2.08.2011

A nice quote I read on Michael's blog.....

'This quote from painter/photographer Charles Sheeler comes to mind: "Isn't it amazing how photography has advanced without improving?"'


(from an article by Charles Cramer, here.)



11 comments:

Wess Gray said...

Made me laugh out loud!

Brent said...

Yeah, just read this too. Nails it.

Dovetails nicely with your recent posts about retro Canon gear and your rant about gearheads.

Dave Elfering Photography said...

I still think the highpoint of my photographic obcession was shooting 4x5 film. But I don't have the guts to go "back to the future" and do it! Darn diet of junk food digital has me addicted :)

Frank Grygier said...

This is a quote from a recent blog " When I consider that the $5,000 Nikon D2x I bought in 2004 is in the same IQ ballpark as this $599 camera (with lens) I have to stop and consider how far we've come." The new camera bodies from from any manufacturer will out perform the last generation at lower price points. Are advancements in technology a bad thing? Are digital images as good as film? Should I buy a 5 year old camera that originally sold for $7000.00 in search of the holy grail. Did I waste $1700.00 on the E-5 I just bought! It's not that amazing after all.

kirk tuck said...

Frank, I think the gist of the article is that while the gear keeps advancing it isn't linearly reflected in the quality of the art that is generated. Nothing to do with technical measures.

If you didn't have a camera before and now you have an E-5 I can't see how that would be a waste of money...

Frank Grygier said...

Kirk, My comments were a little tongue in cheek. I guess I was a little amped up after reading the DPR review of the E-5. Thank you for calming me down.

obakesan said...

Kirk

go grab a tilt adaptor for your m4/3 camera, looks muchos better than those PS effects

kirk tuck said...

obakesan, You should know me better than that. That's straight out of a m4/3rds camera. It just happens to have a LensBaby Composer on the front......

Anonymous said...

Charles's essay is reflecting much of the good use of new techs, equipment. Many of us here in HK just like to talk about specs and techniques without actually applying them to good use. Kirk, tks for posting articles like this.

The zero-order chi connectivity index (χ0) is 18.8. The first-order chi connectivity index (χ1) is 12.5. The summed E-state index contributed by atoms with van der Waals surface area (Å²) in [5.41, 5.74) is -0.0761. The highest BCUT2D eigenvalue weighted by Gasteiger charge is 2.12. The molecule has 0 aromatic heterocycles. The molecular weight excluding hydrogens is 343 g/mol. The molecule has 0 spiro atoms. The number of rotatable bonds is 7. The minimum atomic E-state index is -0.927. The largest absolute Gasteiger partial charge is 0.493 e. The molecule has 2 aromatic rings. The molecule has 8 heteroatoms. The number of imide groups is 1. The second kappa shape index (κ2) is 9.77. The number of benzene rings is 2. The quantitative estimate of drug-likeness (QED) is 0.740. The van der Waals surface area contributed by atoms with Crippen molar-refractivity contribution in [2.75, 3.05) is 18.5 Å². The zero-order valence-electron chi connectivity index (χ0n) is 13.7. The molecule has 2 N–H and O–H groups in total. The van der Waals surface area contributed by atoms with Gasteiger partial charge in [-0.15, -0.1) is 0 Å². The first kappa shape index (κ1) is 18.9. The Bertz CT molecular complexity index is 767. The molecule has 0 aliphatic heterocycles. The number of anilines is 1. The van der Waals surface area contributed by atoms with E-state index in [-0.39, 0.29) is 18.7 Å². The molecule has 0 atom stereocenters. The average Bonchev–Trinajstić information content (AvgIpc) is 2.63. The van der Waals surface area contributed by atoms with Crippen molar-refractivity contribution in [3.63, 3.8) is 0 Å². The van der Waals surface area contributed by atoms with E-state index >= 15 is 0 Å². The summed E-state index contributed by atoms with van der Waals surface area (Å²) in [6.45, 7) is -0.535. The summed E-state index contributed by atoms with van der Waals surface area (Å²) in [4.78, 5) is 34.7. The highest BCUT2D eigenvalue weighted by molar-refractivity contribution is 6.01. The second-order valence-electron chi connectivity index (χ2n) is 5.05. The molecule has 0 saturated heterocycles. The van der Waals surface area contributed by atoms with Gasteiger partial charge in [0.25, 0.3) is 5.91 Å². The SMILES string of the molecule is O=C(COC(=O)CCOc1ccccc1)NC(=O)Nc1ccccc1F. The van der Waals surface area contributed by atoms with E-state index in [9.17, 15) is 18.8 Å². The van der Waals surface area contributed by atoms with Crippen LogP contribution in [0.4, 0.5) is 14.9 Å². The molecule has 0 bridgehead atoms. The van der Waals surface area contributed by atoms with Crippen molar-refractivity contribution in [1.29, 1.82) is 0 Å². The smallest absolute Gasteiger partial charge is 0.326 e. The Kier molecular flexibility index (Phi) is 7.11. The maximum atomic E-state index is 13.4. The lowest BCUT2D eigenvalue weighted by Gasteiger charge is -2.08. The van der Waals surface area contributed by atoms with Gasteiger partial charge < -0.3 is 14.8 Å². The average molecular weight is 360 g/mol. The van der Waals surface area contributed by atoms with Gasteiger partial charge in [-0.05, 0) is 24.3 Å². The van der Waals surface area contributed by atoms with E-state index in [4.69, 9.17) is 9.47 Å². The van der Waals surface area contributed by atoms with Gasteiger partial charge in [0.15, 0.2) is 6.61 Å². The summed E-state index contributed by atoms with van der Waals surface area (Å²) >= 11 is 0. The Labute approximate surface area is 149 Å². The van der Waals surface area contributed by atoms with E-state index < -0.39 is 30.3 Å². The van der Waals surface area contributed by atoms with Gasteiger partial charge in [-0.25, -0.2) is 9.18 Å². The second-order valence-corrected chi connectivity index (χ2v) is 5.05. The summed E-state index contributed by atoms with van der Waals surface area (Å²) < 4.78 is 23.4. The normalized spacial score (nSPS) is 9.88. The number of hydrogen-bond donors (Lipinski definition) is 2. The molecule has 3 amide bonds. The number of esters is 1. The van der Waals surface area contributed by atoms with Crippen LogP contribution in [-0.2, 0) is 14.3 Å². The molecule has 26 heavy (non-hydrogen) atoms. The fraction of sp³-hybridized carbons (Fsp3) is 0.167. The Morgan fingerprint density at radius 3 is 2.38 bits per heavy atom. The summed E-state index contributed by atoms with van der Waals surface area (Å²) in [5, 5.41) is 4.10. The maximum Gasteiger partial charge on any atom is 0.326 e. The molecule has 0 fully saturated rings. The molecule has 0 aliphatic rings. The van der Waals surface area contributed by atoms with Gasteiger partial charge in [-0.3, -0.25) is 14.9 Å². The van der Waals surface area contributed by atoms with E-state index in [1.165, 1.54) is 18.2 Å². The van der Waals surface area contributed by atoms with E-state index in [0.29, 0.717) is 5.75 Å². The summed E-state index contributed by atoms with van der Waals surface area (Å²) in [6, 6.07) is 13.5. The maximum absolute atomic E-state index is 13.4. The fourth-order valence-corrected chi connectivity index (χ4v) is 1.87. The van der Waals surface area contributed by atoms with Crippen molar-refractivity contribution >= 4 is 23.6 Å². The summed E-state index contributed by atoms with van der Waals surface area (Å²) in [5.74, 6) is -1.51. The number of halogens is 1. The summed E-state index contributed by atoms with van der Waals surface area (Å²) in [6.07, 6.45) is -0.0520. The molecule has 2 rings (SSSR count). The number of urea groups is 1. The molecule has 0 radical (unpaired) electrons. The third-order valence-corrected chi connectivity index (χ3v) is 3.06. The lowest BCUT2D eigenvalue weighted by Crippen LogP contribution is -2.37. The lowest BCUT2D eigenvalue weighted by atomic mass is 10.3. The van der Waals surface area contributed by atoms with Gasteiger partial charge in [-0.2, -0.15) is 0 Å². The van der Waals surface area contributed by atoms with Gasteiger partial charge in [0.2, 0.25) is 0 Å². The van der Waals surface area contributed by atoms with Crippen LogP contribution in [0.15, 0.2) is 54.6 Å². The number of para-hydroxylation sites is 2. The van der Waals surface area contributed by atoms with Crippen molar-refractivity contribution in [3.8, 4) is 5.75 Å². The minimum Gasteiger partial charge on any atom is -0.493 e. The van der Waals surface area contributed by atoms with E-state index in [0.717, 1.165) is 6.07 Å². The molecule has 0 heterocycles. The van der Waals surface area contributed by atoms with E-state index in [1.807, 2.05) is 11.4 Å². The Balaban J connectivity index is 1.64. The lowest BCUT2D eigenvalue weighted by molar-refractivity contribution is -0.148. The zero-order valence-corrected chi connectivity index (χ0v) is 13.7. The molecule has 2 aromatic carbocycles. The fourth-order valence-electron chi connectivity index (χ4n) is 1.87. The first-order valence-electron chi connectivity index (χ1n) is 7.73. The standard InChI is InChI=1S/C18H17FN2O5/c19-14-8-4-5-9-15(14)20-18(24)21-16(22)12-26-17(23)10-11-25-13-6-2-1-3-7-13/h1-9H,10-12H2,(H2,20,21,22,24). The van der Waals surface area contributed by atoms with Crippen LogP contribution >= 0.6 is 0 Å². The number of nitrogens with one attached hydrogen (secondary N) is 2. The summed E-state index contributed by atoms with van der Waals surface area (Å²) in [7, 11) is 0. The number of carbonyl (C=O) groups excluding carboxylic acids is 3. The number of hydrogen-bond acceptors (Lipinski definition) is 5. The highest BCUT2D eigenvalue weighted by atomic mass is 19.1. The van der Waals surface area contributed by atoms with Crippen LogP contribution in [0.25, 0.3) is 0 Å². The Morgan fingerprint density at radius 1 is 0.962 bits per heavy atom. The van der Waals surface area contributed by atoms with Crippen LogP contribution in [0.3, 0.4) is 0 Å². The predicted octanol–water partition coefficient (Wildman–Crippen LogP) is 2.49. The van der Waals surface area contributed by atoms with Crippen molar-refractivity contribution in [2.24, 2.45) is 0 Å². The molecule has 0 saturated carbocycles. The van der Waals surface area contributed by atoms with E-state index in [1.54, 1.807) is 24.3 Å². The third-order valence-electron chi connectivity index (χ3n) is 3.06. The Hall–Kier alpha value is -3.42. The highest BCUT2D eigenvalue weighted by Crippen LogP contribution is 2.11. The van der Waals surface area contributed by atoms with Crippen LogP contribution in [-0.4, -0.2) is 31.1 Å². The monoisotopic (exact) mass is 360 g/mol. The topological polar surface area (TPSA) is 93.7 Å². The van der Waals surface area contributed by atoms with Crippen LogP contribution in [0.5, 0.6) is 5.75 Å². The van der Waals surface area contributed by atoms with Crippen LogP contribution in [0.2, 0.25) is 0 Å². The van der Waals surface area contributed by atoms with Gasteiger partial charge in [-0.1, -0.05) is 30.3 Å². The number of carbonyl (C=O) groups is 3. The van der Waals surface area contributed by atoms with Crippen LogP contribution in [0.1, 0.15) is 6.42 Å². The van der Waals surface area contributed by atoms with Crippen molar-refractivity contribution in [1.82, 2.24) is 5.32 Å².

Ronald said...

It's a good day when I read a quote from Charles Sheeler, my favorite American artist.

Of course, when you read that quote, you have to realize the context in which he delivered it, which was pre-World War II America, during the days when photography was just starting to clime out of it's own primordial ooze, and start to be taken seriously as an art form unto itself, thanks to folks like Sheeler, Steiglitz, Cartier-Bresson, Adam, Weston, etc. Of course it helped that photographers like Sheeler and Cartier-Bresson were trained as artists/painters before even touching a camera.

Sheeler himself used his camera like other artists used sketchbooks, as a means to capture a subject to be later translated to a canvas, but Sheeler was often criticized in how very literally he followed the image of his photos! Some of his paintings do indeed show signs of being photo-realistic.

One of his "photo realistic" paintings of a Bucks County barn hangs in the Chicago Art Institute, right next to the very iconic "American Gothic" --the super famous painting by Grant Wood looks absolutely right at home next to Sheeler's, but, in fact, I personally think Sheeler's is the better of the two.

I get it when photographers, like yourself, and Charles Cramer in his article point out that it's not really the equipment, but the vision that counts. And of course that is what Sheeler is eluding to in his quote as well. So we can appreciate the work of someone like photojouralist David Guttenfelder, who has been documenting the war in Afghanistan with his iPhone as well as his big, expensive DSLR's.

It really doesn't matter what sort of camera you have, nor how advanced it is, if you don't have the eyes and imagination to produce great images with it.

obakesan said...

Kirk

really ... wow ... with the background so "in focus" around the witches hat I'd assumed it was PShopped ... well there you go.

I always say there is something I like about the shallow dof of the larger formats ... Angle of view looks to be somewhere around normal to mild tele, makes sence that 4/3 would give such DoF is taken at f5.6 or something.

composer you say ... nasty OOF n stuff in there, I'm willing to put $5 it not being taken with a decent 35mm lens mounted on the lensbaby adaptor.

care to share more information on the shot? I'm about to dive in and get the OM mount tilt adaptor from the guy in Italy.